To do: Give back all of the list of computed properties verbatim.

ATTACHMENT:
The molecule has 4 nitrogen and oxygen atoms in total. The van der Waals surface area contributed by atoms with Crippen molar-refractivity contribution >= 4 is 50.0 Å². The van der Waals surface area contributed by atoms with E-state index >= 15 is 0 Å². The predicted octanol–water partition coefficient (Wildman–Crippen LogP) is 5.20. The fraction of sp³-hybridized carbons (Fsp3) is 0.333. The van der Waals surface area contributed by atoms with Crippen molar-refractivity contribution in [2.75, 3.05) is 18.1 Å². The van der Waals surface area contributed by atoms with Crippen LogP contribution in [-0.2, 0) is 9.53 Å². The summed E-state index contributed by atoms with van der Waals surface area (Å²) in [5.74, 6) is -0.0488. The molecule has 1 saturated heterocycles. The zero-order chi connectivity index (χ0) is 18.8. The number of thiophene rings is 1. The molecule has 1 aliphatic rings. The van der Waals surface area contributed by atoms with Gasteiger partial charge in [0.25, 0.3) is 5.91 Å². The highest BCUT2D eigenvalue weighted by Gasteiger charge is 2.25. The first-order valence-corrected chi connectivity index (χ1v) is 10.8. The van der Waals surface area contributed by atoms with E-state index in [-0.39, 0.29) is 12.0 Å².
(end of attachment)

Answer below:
The molecule has 4 nitrogen and oxygen atoms in total. The van der Waals surface area contributed by atoms with Crippen molar-refractivity contribution >= 4 is 50.0 Å². The van der Waals surface area contributed by atoms with E-state index >= 15 is 0 Å². The predicted octanol–water partition coefficient (Wildman–Crippen LogP) is 5.20. The fraction of sp³-hybridized carbons (Fsp3) is 0.333. The van der Waals surface area contributed by atoms with Crippen molar-refractivity contribution in [2.75, 3.05) is 18.1 Å². The van der Waals surface area contributed by atoms with Crippen LogP contribution in [-0.2, 0) is 9.53 Å². The summed E-state index contributed by atoms with van der Waals surface area (Å²) in [5.74, 6) is -0.0488. The molecule has 1 saturated heterocycles. The zero-order chi connectivity index (χ0) is 18.8. The number of thiophene rings is 1. The molecule has 1 aliphatic rings. The van der Waals surface area contributed by atoms with Gasteiger partial charge in [0.25, 0.3) is 5.91 Å². The highest BCUT2D eigenvalue weighted by Gasteiger charge is 2.25. The first-order valence-corrected chi connectivity index (χ1v) is 10.8. The van der Waals surface area contributed by atoms with E-state index in [-0.39, 0.29) is 12.0 Å².